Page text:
While this second group is largely seen to be supportive of civil-society input, it is telling that the countries involved have not articulated their position on the issue. ‘Scratch the surface,’ says one diplomat involved in the process, ‘and you will see that civil society is not really the main preoccupation here.’

Conspiracy theories abound as to why these states are hedging against the development of the review mechanism, given that a global push against organized crime seems to be in line with what they say publicly. One theory is that such developed states don’t want to be reviewed by smaller and developing states. The countries involved have also argued that the UNCAC process has been too onerous, yet even this is seen as a smokescreen, as many of them have been strongly supportive of the process at other times.

The third group is a set of European states – most prominently Italy, but also France and, to some extent, Germany – combined with Latin American countries, such as Mexico and Costa Rica. Although these countries are eager for a review mechanism that includes civil-society participation, there is some flexibility here, as most are ready to compromise to take the process forward, including on a weakened role for civil society. Italy plays an important role as convenor in this grouping, partly because of its historical link to the convention and a feeling that it needs to be reinvigorated.

The final group of states includes just two: Norway and Switzerland. These have consistently pushed the important role that civil society might play, sometimes, as others have griped, to the detriment of the process as a whole, which, they argue, should focus on resolving the bigger issues at stake.

At an impasse

As things stand now, no agreement seems possible. There is just not enough consensus in the room nor enough outside pressure to bang heads together and reach an agreement. The secretariat is almost universally seen as not having provided a vision, although, as officials themselves, they have been constrained in terms of what they can do.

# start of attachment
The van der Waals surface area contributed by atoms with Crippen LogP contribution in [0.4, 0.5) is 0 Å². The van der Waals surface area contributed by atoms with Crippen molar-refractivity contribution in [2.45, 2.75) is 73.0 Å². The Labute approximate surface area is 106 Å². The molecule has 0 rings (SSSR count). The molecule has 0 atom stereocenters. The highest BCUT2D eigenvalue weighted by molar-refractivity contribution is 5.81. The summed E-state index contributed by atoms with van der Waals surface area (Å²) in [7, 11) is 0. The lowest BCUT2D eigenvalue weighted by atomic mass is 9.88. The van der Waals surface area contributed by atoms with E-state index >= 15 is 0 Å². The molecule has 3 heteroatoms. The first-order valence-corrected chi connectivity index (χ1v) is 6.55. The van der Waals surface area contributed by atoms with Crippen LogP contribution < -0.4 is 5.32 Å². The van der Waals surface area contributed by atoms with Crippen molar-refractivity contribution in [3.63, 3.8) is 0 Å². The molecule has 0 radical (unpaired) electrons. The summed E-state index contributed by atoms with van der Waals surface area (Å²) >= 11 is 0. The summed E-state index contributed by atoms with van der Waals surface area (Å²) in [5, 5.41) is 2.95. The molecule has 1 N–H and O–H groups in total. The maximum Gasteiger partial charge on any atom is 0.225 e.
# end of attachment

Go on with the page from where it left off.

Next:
The overall result of this is that an enormous amount of diplomatic energy has gone into these discussions, without any clear outcome – other than uncertainty: no one really knows how well the convention is being implemented globally. While numbers have been presented by some states (mainly the US) on international cooperation, few others have these to hand. There is also little evidence that the provisions for formal international cooperation contained in the convention have been widely implemented beyond a few states, as Neil Boister has argued in a recent article. The prevention provisions have been barely explored, and the focus on information sharing and research has been left untouched.

It is hard not to reach the conclusion that UNTOC has not achieved its potential and is unlikely to do so soon. A great deal of argument has yielded pitifully few results. Some options for a review mechanism among a few like-minded or willing states may eventually materialize – but they are unlikely to carry the universality that is needed to drive wider consensus.